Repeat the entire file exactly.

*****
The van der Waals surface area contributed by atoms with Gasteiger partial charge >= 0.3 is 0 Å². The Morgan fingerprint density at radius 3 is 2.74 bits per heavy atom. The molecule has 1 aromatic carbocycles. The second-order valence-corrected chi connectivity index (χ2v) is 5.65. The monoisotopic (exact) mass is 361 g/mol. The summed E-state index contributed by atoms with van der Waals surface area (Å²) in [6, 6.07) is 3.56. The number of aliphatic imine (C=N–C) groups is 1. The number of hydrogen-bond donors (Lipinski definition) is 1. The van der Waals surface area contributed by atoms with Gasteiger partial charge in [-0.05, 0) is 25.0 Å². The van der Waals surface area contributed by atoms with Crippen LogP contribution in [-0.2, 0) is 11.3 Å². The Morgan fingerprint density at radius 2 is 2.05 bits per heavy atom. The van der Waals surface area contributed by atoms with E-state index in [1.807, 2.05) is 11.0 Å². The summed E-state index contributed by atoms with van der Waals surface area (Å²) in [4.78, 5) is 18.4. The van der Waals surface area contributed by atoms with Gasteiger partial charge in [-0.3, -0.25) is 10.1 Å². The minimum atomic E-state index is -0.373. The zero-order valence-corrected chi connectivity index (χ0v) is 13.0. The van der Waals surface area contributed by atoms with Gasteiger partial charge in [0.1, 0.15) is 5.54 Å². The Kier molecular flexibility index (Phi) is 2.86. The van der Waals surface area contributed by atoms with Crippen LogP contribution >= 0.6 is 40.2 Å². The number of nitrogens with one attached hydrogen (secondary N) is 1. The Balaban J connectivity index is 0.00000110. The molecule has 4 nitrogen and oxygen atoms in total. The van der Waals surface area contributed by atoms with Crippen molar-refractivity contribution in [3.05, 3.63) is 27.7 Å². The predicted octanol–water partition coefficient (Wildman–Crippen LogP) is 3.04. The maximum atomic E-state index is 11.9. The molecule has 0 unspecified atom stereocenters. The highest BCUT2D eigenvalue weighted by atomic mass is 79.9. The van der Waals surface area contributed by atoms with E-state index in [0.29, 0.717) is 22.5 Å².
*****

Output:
The van der Waals surface area contributed by atoms with Gasteiger partial charge >= 0.3 is 0 Å². The Morgan fingerprint density at radius 3 is 2.74 bits per heavy atom. The molecule has 1 aromatic carbocycles. The second-order valence-corrected chi connectivity index (χ2v) is 5.65. The monoisotopic (exact) mass is 361 g/mol. The summed E-state index contributed by atoms with van der Waals surface area (Å²) in [6, 6.07) is 3.56. The number of aliphatic imine (C=N–C) groups is 1. The number of hydrogen-bond donors (Lipinski definition) is 1. The van der Waals surface area contributed by atoms with Gasteiger partial charge in [-0.05, 0) is 25.0 Å². The van der Waals surface area contributed by atoms with Crippen LogP contribution in [-0.2, 0) is 11.3 Å². The Morgan fingerprint density at radius 2 is 2.05 bits per heavy atom. The van der Waals surface area contributed by atoms with E-state index in [1.807, 2.05) is 11.0 Å². The summed E-state index contributed by atoms with van der Waals surface area (Å²) in [4.78, 5) is 18.4. The van der Waals surface area contributed by atoms with Gasteiger partial charge in [-0.3, -0.25) is 10.1 Å². The minimum atomic E-state index is -0.373. The zero-order valence-corrected chi connectivity index (χ0v) is 13.0. The van der Waals surface area contributed by atoms with Gasteiger partial charge in [0.1, 0.15) is 5.54 Å². The Kier molecular flexibility index (Phi) is 2.86. The van der Waals surface area contributed by atoms with Crippen LogP contribution >= 0.6 is 40.2 Å². The number of nitrogens with one attached hydrogen (secondary N) is 1. The Balaban J connectivity index is 0.00000110. The molecule has 4 nitrogen and oxygen atoms in total. The van der Waals surface area contributed by atoms with Crippen molar-refractivity contribution in [3.05, 3.63) is 27.7 Å². The predicted octanol–water partition coefficient (Wildman–Crippen LogP) is 3.04. The maximum atomic E-state index is 11.9. The molecule has 0 unspecified atom stereocenters. The highest BCUT2D eigenvalue weighted by atomic mass is 79.9. The van der Waals surface area contributed by atoms with E-state index in [0.29, 0.717) is 22.5 Å².